Bad HCC decision at Waiwhakareke

Posted 3 years, 7 months ago    0 comments

What a difference a few months and an election can make-

Sadly our new council has made a terrible decision at a council meeting yesterday and reversed the September 2013 decision (see last year's article below) - so much for Council demonstrating its commitment to the project. This just shows the short-sightedness of some of our newly elected conservative councillors. Only four of the old hands voted against reversing the decision.

Walking through the beautiful old trees in Parana Park I think how fortunate Hamilton is to have benefitted from the Beautification Society's activities back in the early days, preventing greedy developers from grabbing what would be top real-estate. Due to their grit and foresight it has remained public space, but now, unfortunately voters have lumbered us with some councillors  who  do not seem to understand or  care about preserving or increasing our biodiversity. The subdivision so close to the lake was always a bad idea, and now Professor Clarkson's words in September ring a bit hollow “What we’ve gained here, from an ecological point of view, is much greater control of the catchment of the lake, and therefore its restoration.”

We have just lost that again! So - time to start contacting your councillors, writing some letters, express your dismay at this decision and the importance of keeping this piece as part of the reserve.  Short-term gain from potentially selling this land off to developers will not benefit the project, and lessons should be learnt from all the other lakes around the region being negatively impacted by their surrounding catchments. This is a prime example of one that should not be built on.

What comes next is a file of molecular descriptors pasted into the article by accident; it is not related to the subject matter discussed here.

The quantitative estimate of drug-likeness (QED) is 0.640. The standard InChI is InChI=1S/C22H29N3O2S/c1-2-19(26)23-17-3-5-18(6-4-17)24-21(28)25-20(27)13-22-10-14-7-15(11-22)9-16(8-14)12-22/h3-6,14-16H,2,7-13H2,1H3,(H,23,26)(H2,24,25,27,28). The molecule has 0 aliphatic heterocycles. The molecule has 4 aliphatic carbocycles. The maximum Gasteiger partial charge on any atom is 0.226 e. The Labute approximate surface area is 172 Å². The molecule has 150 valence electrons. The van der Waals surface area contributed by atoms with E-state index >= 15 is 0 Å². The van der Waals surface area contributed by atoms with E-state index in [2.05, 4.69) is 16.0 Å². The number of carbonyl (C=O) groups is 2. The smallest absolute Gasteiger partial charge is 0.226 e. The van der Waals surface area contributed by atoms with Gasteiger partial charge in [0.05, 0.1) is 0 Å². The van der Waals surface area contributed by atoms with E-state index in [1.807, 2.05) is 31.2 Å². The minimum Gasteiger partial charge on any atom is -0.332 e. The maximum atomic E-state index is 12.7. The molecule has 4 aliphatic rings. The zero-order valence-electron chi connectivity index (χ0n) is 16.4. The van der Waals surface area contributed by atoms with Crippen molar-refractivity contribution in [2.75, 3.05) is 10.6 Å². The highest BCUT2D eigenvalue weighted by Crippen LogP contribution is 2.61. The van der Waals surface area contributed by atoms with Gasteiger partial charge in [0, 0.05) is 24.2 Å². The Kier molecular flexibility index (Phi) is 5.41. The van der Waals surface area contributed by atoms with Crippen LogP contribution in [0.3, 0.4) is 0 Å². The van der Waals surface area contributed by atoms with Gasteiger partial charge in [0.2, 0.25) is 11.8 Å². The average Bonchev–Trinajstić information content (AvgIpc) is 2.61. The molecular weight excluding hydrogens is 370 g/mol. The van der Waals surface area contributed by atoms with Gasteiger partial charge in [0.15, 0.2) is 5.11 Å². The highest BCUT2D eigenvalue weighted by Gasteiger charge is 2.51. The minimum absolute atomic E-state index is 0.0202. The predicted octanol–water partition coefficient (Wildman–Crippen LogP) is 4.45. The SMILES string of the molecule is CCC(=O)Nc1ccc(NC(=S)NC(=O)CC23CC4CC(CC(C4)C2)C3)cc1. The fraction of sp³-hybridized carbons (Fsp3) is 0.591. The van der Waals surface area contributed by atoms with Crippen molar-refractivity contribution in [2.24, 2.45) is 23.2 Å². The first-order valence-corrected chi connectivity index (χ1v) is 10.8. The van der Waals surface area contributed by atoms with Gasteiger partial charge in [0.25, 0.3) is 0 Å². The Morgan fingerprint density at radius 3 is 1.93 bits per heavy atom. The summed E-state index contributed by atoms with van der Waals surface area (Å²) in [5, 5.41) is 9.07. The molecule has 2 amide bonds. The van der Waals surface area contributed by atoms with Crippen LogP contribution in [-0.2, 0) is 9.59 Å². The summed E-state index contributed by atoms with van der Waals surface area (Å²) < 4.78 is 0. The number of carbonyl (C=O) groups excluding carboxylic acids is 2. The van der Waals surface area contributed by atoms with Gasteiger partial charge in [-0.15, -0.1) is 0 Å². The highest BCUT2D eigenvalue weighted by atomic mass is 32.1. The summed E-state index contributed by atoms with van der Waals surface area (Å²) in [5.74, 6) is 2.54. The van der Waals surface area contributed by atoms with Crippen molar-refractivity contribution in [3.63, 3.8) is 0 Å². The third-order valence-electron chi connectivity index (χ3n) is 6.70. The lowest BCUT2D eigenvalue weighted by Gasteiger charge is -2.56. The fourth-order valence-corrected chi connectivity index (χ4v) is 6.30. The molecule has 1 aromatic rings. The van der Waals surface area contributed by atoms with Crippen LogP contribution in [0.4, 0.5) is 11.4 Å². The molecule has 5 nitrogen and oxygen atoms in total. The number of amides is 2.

Katherine (my personal rant)

Last year's press release from Council -

27 September 2013

Hamilton City Council has today voted in favour of expanding the Waiwhakareke Natural Heritage Park on the city’s western outskirts.
 
During today’s Ordinary Council meeting, Councillors voted 10-3 in favour of returning five hectares of land set aside for subdivision to the 60-hectare park.
 The five hectares of land had been tagged for a “Smart Subdivision”, which would have required any new houses built to be eco-friendly, energy efficient and modelled on principles of urban design and sustainable development.
 Sally Sheedy, Hamilton City Council’s Parks and Open Spaces Manager, says the transferral of the land to the park demonstrates Council’s commitment to the project.
 
“This is good news: Waiwhakareke is one of Hamilton’s most important natural areas, and since 1975, it has undergone extensive replanting and restoration work. The work at Waiwhakareke is strongly supported by a range of agencies and volunteers, for who the natural environment is extremely important,” Miss Sheedy says.
 
Waikato University’s Professor Bruce Clarkson, Chair of Waiwhakareke Advisory Group, welcomed Council’s decision, praising it as “visionary”: “Council needs to be congratulated for this decision – they clearly understand the nature of inter-generational projects like this one.”
 
Professor Clarkson says careful thought will be given to how the additional five hectares can be integrated into the wider Waiwhakareke plan.
 “What we’ve gained here, from an ecological point of view, is much greater control of the catchment of the lake, and therefore its restoration.”


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Shim